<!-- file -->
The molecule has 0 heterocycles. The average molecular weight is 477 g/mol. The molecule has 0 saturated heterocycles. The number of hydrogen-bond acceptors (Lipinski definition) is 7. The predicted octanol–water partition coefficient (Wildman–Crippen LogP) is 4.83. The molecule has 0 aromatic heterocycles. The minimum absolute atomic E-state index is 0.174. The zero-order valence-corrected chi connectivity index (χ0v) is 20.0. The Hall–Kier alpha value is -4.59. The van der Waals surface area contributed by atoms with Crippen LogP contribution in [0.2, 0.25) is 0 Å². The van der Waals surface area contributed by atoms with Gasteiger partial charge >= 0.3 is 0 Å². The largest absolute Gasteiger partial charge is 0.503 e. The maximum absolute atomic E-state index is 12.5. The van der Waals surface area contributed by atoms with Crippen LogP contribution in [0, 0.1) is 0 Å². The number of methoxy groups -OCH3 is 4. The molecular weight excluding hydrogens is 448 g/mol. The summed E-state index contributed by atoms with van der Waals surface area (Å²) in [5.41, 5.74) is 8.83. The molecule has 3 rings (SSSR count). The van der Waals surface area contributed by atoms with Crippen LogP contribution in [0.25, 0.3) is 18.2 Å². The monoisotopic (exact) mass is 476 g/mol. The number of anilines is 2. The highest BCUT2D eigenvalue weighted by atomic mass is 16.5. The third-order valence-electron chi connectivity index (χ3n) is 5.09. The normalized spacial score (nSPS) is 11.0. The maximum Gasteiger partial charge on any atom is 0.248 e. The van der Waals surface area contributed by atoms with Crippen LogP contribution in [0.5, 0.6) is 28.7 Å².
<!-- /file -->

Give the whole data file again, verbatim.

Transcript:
The molecule has 0 heterocycles. The average molecular weight is 477 g/mol. The molecule has 0 saturated heterocycles. The number of hydrogen-bond acceptors (Lipinski definition) is 7. The predicted octanol–water partition coefficient (Wildman–Crippen LogP) is 4.83. The molecule has 0 aromatic heterocycles. The minimum absolute atomic E-state index is 0.174. The zero-order valence-corrected chi connectivity index (χ0v) is 20.0. The Hall–Kier alpha value is -4.59. The van der Waals surface area contributed by atoms with Crippen LogP contribution in [0.2, 0.25) is 0 Å². The van der Waals surface area contributed by atoms with Gasteiger partial charge >= 0.3 is 0 Å². The largest absolute Gasteiger partial charge is 0.503 e. The maximum absolute atomic E-state index is 12.5. The van der Waals surface area contributed by atoms with Crippen LogP contribution in [0, 0.1) is 0 Å². The number of methoxy groups -OCH3 is 4. The molecular weight excluding hydrogens is 448 g/mol. The summed E-state index contributed by atoms with van der Waals surface area (Å²) in [5.41, 5.74) is 8.83. The molecule has 3 rings (SSSR count). The van der Waals surface area contributed by atoms with Crippen LogP contribution in [0.25, 0.3) is 18.2 Å². The monoisotopic (exact) mass is 476 g/mol. The number of anilines is 2. The highest BCUT2D eigenvalue weighted by atomic mass is 16.5. The third-order valence-electron chi connectivity index (χ3n) is 5.09. The normalized spacial score (nSPS) is 11.0. The maximum Gasteiger partial charge on any atom is 0.248 e. The van der Waals surface area contributed by atoms with Crippen LogP contribution in [0.5, 0.6) is 28.7 Å².